One of the keys to healthy relationships is spoken appreciation. Other kinds of appreciation (such as touch or giving a hand with a chore) are great, too, but spoken appreciation is highly valued and easy to do. We recommend a technique we call verbal valentines, which work wonders in any kind of relationship.
We give each other 10-second verbal valentines all year long. We believe it’s one of the main reasons we’re more in love now than when we met 32 years ago. Verbal valentines are not just for lovers, either. You can give them at work, to children, to other family members and to cherished friends.
Here’s how to give verbal valentines:
Step 1: Choose the recipient of your verbal valentine.
It could be your mate, a good friend, a family member or a co-worker.
Step 2: Think of something you really appreciate and value about the person.
What’s one special quality this person adds to your life? What would you really miss if this person were not in your life? Rehearse it in your mind a few times until you’ve got it honed down to the simple, heartfelt essentials. Make it a simple sentence you can say with ease in 10 seconds. For example, you could say, “I appreciate the way you love me,” and still have plenty of time in your 10 seconds to say, “and how beautiful you always look.”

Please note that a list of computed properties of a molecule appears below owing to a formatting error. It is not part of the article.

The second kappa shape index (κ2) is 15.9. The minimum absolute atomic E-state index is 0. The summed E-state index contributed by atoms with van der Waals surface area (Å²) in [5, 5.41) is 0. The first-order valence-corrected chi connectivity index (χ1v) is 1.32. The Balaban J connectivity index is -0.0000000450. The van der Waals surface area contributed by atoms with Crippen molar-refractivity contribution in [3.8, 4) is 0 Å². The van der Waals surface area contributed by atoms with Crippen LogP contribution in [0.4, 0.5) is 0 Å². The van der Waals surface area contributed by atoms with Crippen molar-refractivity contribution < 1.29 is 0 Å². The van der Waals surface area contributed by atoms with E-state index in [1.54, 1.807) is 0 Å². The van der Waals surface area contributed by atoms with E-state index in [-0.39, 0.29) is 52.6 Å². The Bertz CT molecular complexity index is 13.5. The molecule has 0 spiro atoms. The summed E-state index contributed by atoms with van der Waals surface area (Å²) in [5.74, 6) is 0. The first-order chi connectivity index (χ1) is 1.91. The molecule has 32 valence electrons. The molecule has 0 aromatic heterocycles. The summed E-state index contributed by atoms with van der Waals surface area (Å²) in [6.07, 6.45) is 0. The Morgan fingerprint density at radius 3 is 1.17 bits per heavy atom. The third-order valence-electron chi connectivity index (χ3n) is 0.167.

Step 3: Deliver your verbal valentine!
Pick a time when your mate looks receptive and isn’t busy with another activity.
Examples of verbal valentines
1. From our own relationship:
Kathlyn: “I saw Gay sitting at his computer, lost in thought about a writing project he was working on. I came close to him and said, ‘Thank you so much for all the time you spend working on our books. I love how clear and graceful your writing is.’ He beamed all over.”
Gay: “I came up beside Kathlyn in the kitchen and said, ‘I really appreciate the way you love and care for Lucy (our cat). I’ve learned so much from seeing how you hold her and communicate with her.’ (I didn’t grow up around cats, so I wasn’t even sure how to pet one until I met Kathlyn. Now, I’ve become a devoted ‘cat-person.’)”
2. Kathlyn coaxing a verbal valentine out of a couple in our office:
Kathlyn: “Jamie, what’s one thing you really appreciate about Chris? Something you can’t imagine living without now?
Jamie: “The way Chris stays calm and cool in any kind of crisis situation.”
Kathlyn: “Great. Now tell Chris that clearly and simply.”
Jamie: (turning to look into Chris’ eyes) “You stay so calm and think so clearly under pressure. I’m so grateful to you for that.” (Her eyes mist as she says this.)
Chris: “Thank you. (Taking a deep breath) Wow!”
Happy Valentines Day!
Gay & Katie
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